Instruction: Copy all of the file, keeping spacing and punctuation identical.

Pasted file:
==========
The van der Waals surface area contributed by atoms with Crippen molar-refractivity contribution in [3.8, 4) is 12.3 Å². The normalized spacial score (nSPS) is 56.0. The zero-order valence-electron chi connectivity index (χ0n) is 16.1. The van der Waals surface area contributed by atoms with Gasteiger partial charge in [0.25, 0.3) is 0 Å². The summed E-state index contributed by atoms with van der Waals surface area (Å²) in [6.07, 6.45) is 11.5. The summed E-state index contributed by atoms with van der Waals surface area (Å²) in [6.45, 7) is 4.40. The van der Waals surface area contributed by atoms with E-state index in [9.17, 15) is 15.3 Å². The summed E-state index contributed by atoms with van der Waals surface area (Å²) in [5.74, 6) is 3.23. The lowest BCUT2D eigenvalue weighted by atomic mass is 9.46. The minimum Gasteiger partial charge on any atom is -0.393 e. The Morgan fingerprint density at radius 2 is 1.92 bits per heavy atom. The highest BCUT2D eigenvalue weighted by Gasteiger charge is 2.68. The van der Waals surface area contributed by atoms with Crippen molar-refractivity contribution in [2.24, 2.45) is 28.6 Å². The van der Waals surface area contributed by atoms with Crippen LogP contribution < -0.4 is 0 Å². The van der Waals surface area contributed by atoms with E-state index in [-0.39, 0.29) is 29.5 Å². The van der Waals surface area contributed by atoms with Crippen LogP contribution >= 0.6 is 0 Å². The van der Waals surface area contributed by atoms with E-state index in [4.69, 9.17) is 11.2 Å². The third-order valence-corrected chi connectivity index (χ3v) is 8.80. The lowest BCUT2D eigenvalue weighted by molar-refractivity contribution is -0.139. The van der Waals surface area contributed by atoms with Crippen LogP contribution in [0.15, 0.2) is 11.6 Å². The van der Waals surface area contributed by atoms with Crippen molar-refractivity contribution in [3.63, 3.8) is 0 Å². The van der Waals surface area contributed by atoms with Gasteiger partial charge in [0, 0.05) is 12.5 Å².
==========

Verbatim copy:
The van der Waals surface area contributed by atoms with Crippen molar-refractivity contribution in [3.8, 4) is 12.3 Å². The normalized spacial score (nSPS) is 56.0. The zero-order valence-electron chi connectivity index (χ0n) is 16.1. The van der Waals surface area contributed by atoms with Gasteiger partial charge in [0.25, 0.3) is 0 Å². The summed E-state index contributed by atoms with van der Waals surface area (Å²) in [6.07, 6.45) is 11.5. The summed E-state index contributed by atoms with van der Waals surface area (Å²) in [6.45, 7) is 4.40. The van der Waals surface area contributed by atoms with E-state index in [9.17, 15) is 15.3 Å². The summed E-state index contributed by atoms with van der Waals surface area (Å²) in [5.74, 6) is 3.23. The lowest BCUT2D eigenvalue weighted by atomic mass is 9.46. The minimum Gasteiger partial charge on any atom is -0.393 e. The Morgan fingerprint density at radius 2 is 1.92 bits per heavy atom. The highest BCUT2D eigenvalue weighted by Gasteiger charge is 2.68. The van der Waals surface area contributed by atoms with Crippen molar-refractivity contribution in [2.24, 2.45) is 28.6 Å². The van der Waals surface area contributed by atoms with Crippen LogP contribution < -0.4 is 0 Å². The van der Waals surface area contributed by atoms with E-state index in [-0.39, 0.29) is 29.5 Å². The van der Waals surface area contributed by atoms with Crippen LogP contribution >= 0.6 is 0 Å². The van der Waals surface area contributed by atoms with E-state index in [4.69, 9.17) is 11.2 Å². The third-order valence-corrected chi connectivity index (χ3v) is 8.80. The lowest BCUT2D eigenvalue weighted by molar-refractivity contribution is -0.139. The van der Waals surface area contributed by atoms with Crippen LogP contribution in [0.15, 0.2) is 11.6 Å². The van der Waals surface area contributed by atoms with Crippen molar-refractivity contribution in [3.63, 3.8) is 0 Å². The van der Waals surface area contributed by atoms with Gasteiger partial charge in [0, 0.05) is 12.5 Å².